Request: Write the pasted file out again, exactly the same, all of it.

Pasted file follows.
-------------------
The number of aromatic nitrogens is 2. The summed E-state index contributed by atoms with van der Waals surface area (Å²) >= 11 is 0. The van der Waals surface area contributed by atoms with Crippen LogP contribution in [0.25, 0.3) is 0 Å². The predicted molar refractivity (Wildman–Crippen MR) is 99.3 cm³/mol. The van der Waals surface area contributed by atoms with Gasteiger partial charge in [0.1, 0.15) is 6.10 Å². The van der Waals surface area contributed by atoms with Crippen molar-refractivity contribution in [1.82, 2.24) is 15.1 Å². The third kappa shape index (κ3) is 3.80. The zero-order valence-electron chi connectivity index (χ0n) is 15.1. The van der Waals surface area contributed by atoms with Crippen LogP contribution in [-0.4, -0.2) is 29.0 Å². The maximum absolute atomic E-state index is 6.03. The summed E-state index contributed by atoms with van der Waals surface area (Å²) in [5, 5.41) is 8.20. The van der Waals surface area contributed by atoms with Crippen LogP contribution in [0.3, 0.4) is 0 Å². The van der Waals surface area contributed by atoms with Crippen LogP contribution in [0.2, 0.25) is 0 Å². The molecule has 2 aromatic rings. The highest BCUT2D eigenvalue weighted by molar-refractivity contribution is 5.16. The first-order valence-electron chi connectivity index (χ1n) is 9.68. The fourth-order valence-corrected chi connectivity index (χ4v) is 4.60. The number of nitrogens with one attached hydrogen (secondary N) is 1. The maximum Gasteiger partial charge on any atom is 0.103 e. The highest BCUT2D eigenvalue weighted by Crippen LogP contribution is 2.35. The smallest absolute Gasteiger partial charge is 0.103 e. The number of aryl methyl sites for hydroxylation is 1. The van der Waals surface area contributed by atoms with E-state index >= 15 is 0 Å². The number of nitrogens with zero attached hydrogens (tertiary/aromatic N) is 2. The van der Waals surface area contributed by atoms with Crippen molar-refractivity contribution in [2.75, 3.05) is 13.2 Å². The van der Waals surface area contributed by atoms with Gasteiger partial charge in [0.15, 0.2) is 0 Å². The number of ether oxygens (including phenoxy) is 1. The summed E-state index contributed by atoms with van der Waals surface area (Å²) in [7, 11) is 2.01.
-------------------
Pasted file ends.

The number of aromatic nitrogens is 2. The summed E-state index contributed by atoms with van der Waals surface area (Å²) >= 11 is 0. The van der Waals surface area contributed by atoms with Crippen LogP contribution in [0.25, 0.3) is 0 Å². The predicted molar refractivity (Wildman–Crippen MR) is 99.3 cm³/mol. The van der Waals surface area contributed by atoms with Gasteiger partial charge in [0.1, 0.15) is 6.10 Å². The van der Waals surface area contributed by atoms with Crippen molar-refractivity contribution in [1.82, 2.24) is 15.1 Å². The third kappa shape index (κ3) is 3.80. The zero-order valence-electron chi connectivity index (χ0n) is 15.1. The van der Waals surface area contributed by atoms with Crippen LogP contribution in [-0.4, -0.2) is 29.0 Å². The maximum absolute atomic E-state index is 6.03. The summed E-state index contributed by atoms with van der Waals surface area (Å²) in [5, 5.41) is 8.20. The van der Waals surface area contributed by atoms with Crippen LogP contribution in [0.3, 0.4) is 0 Å². The van der Waals surface area contributed by atoms with Crippen LogP contribution in [0.2, 0.25) is 0 Å². The molecule has 2 aromatic rings. The highest BCUT2D eigenvalue weighted by molar-refractivity contribution is 5.16. The first-order valence-electron chi connectivity index (χ1n) is 9.68. The fourth-order valence-corrected chi connectivity index (χ4v) is 4.60. The number of nitrogens with one attached hydrogen (secondary N) is 1. The maximum Gasteiger partial charge on any atom is 0.103 e. The highest BCUT2D eigenvalue weighted by Crippen LogP contribution is 2.35. The smallest absolute Gasteiger partial charge is 0.103 e. The number of aryl methyl sites for hydroxylation is 1. The van der Waals surface area contributed by atoms with E-state index >= 15 is 0 Å². The number of nitrogens with zero attached hydrogens (tertiary/aromatic N) is 2. The van der Waals surface area contributed by atoms with Crippen molar-refractivity contribution in [2.75, 3.05) is 13.2 Å². The van der Waals surface area contributed by atoms with Gasteiger partial charge in [0.15, 0.2) is 0 Å². The number of ether oxygens (including phenoxy) is 1. The summed E-state index contributed by atoms with van der Waals surface area (Å²) in [7, 11) is 2.01.